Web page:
Scrum teams measure velocity – a reflection of how much software they deliver in a given iteration, as a function of how much work they believe is involved in delivering.  This is a great “protected” measure of efficiency.  The team is protected from requests to do work that has little or no value – by measuring throughput in terms of effort, a team can get more efficient at doing more.  A requirement is infeasible, and therefore unattainable, when it exceeds what the team can accomplish given a fixed amount of capacity.  Project managers refer to this as the Iron Triangle – given scope, cost, and quality, pick any two as inputs and the third will be a variable output (absorbing the impact of uncertainty that arises during the development process).  I prefer to use timeboxes rather than that rusty old triangle, to emphasize my perspective that quality is inherent in delivery, and should not be a “variable output of uncertainty.”  Because quality is what usually bears the brunt of uncertainty.

plus  yields

When the solution to a defined problem is prohibitively expensive, it is not attainable.  The notion of cost should also be considered in the context of value.  Requirements with higher value can justify implementing solutions with higher costs.

Prohibitively expensive solutions make requirements unattainable.  Relatively expensive (relative to their value) solutions also reflect unattainable requirements.  You need to collaborate with your implementation team to understand the costs associated with any particular requirement to know if it is attainable.  This is one of the strongest arguments against throw-it-over-the-wall interactions between product managers and implementation teams.  Without that feedback about feasibility and cost of a solution, you can’t assure that the requirements you are proposing are attainable.

Regular readers of Tyner Blain will realize that this is just an alternate way of stressing the importance of considering ROI when defining requirements.


There are political realities that every organization faces.  It could be a benevolent dictator CEO, or an executive with an agenda or pet project.  It may simply be that there is value in the problems you’ve identified, but solving them is not aligned with your corporate strategy.  You may be focusing on dominating an existing market, where expansion into new markets is the company’s focus – or vice versa.  You may be focusing on top-line growth opportunities, while the company is fixated on cost-reduction in a time of economic contraction.

Each of these scenarios causes you to be fighting an uphill battle internally.  When that hill is too steep, you’re writing unattainable requirements.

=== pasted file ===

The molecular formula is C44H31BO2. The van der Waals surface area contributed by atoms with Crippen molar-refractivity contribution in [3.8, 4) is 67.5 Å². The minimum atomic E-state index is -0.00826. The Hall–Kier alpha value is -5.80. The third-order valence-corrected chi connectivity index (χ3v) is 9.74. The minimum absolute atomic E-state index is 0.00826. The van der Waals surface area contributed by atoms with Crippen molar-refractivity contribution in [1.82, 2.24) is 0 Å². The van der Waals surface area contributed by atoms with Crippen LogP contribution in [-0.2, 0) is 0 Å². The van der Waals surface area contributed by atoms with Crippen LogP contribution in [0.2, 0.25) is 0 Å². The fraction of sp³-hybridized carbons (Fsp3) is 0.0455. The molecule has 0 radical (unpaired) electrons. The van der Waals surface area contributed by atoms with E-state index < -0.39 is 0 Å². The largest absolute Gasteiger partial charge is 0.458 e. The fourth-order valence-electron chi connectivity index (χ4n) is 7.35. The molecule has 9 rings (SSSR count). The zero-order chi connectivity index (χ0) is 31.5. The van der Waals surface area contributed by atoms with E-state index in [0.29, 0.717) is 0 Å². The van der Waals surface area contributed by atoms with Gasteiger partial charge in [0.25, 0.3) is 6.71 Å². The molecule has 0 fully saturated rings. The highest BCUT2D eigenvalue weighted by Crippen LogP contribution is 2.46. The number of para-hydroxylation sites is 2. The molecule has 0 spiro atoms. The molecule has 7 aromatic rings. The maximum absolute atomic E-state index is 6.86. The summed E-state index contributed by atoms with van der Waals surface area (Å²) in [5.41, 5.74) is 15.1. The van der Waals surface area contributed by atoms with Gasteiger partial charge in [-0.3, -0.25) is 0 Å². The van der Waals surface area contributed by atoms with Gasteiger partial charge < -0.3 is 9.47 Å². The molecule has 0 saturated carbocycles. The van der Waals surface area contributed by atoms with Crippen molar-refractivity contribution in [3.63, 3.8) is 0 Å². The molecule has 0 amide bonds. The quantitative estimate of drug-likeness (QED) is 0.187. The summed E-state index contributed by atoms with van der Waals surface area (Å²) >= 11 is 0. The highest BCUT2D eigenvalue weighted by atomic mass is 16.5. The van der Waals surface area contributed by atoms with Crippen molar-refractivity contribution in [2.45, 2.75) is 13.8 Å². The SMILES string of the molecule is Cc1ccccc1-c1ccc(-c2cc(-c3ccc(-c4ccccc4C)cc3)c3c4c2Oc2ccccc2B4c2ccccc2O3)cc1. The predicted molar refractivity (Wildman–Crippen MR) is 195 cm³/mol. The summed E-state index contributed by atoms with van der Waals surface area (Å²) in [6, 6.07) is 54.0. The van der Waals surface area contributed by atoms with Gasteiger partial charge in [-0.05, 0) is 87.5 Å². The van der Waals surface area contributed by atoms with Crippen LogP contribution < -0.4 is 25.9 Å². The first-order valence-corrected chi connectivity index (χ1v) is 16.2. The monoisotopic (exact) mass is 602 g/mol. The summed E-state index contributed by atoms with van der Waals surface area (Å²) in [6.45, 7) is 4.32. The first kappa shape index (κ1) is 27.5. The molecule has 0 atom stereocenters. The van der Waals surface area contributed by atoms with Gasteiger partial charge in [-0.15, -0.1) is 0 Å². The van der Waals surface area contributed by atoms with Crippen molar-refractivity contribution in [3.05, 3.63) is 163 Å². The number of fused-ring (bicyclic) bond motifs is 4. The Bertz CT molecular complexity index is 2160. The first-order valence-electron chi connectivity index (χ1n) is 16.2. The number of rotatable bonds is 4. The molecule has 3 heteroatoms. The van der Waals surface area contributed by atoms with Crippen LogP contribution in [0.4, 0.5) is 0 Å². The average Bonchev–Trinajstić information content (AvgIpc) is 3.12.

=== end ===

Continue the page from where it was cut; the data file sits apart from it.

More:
When deciding what to build, you also have to think about how you launch.  Launching, as Dave Daniels regularly points out on his Launch Clinic blog, is not just putting your product up on your website for sale.  You have to think organizationally about all of the other moving parts:

  • Do your customers have the ability to absorb an update to your software?
  • Can your customer service reps be trained in time to promote and support the new capabilities?
  • Will your sales team be able to communicate a message that helps them close deals based on what you’ve just built?

Process is more than just the process of typing, compiling, and testing code.  Process includes everything needed to successfully go to market and sustain your product.  If you’re defining requirements that are too far ahead of your market they are not attainable.  If your requirements embody process changes that are too difficult or expensive for your customers or your organization to absorb, your requirements are not attainable.


Attainable requirements are requirements that

  • Have a reasonable cost to implement,
  • Are aligned with your company’s strategy and stakeholder’s agendas, and
  • Result in solutions that can be consumed by your company and your customers.

Make sure you’re writing attainable requirements.

14 thoughts on “Attainable Requirements

  1. I think Goldilocks ruled out a hard bed instead of a large bed. Exchange chair for bed so I can stop nit picking and agree.

  2. I had to check my sources on that. It seems the older stories agree with you, so my recollection must be clouded by contemporary matters.

    1. Hah! Great to hear from you Ian!

      I worried about that too when I was writing this. I thought the bed was “too hard” but I needed a size allegory, not hardness. According to Mighty Book, the large bed was too hard. So really, you’re right, and I cheated.

      If I were to pretend that I were much smarter than I am, then I would claim that I was referring to the Goldilocks Principle, which is generally applied to any extremes.

      Sadly, wikipedia is inspecific about the beds, and only vaguely references the chairs:

      Thanks for doing research and accidentally vindicating me.